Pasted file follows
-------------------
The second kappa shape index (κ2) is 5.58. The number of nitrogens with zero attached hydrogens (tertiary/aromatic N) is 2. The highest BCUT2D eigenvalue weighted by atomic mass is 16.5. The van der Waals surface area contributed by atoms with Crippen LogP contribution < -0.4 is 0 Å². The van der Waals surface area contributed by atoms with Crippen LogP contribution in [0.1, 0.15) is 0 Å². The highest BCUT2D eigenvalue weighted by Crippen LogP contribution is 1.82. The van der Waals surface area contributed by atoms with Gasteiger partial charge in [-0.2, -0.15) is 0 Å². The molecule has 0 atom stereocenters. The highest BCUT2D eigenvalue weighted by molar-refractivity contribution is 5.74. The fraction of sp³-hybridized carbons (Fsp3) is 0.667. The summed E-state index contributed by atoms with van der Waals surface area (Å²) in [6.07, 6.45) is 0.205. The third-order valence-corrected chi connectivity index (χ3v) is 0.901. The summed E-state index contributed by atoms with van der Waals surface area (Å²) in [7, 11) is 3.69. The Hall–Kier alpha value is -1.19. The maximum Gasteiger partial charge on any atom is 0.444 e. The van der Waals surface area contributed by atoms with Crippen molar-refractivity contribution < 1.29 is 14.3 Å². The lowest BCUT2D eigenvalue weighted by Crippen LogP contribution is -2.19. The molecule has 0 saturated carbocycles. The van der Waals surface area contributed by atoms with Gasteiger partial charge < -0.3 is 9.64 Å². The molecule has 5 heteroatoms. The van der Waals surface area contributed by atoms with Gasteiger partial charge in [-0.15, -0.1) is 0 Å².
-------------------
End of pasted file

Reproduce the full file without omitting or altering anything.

The second kappa shape index (κ2) is 5.58. The number of nitrogens with zero attached hydrogens (tertiary/aromatic N) is 2. The highest BCUT2D eigenvalue weighted by atomic mass is 16.5. The van der Waals surface area contributed by atoms with Crippen LogP contribution < -0.4 is 0 Å². The van der Waals surface area contributed by atoms with Crippen LogP contribution in [0.1, 0.15) is 0 Å². The highest BCUT2D eigenvalue weighted by Crippen LogP contribution is 1.82. The van der Waals surface area contributed by atoms with Gasteiger partial charge in [-0.2, -0.15) is 0 Å². The molecule has 0 atom stereocenters. The highest BCUT2D eigenvalue weighted by molar-refractivity contribution is 5.74. The fraction of sp³-hybridized carbons (Fsp3) is 0.667. The summed E-state index contributed by atoms with van der Waals surface area (Å²) in [6.07, 6.45) is 0.205. The third-order valence-corrected chi connectivity index (χ3v) is 0.901. The summed E-state index contributed by atoms with van der Waals surface area (Å²) in [7, 11) is 3.69. The Hall–Kier alpha value is -1.19. The maximum Gasteiger partial charge on any atom is 0.444 e. The van der Waals surface area contributed by atoms with Crippen molar-refractivity contribution < 1.29 is 14.3 Å². The lowest BCUT2D eigenvalue weighted by Crippen LogP contribution is -2.19. The molecule has 0 saturated carbocycles. The van der Waals surface area contributed by atoms with Gasteiger partial charge < -0.3 is 9.64 Å². The molecule has 5 heteroatoms. The van der Waals surface area contributed by atoms with Gasteiger partial charge in [-0.15, -0.1) is 0 Å².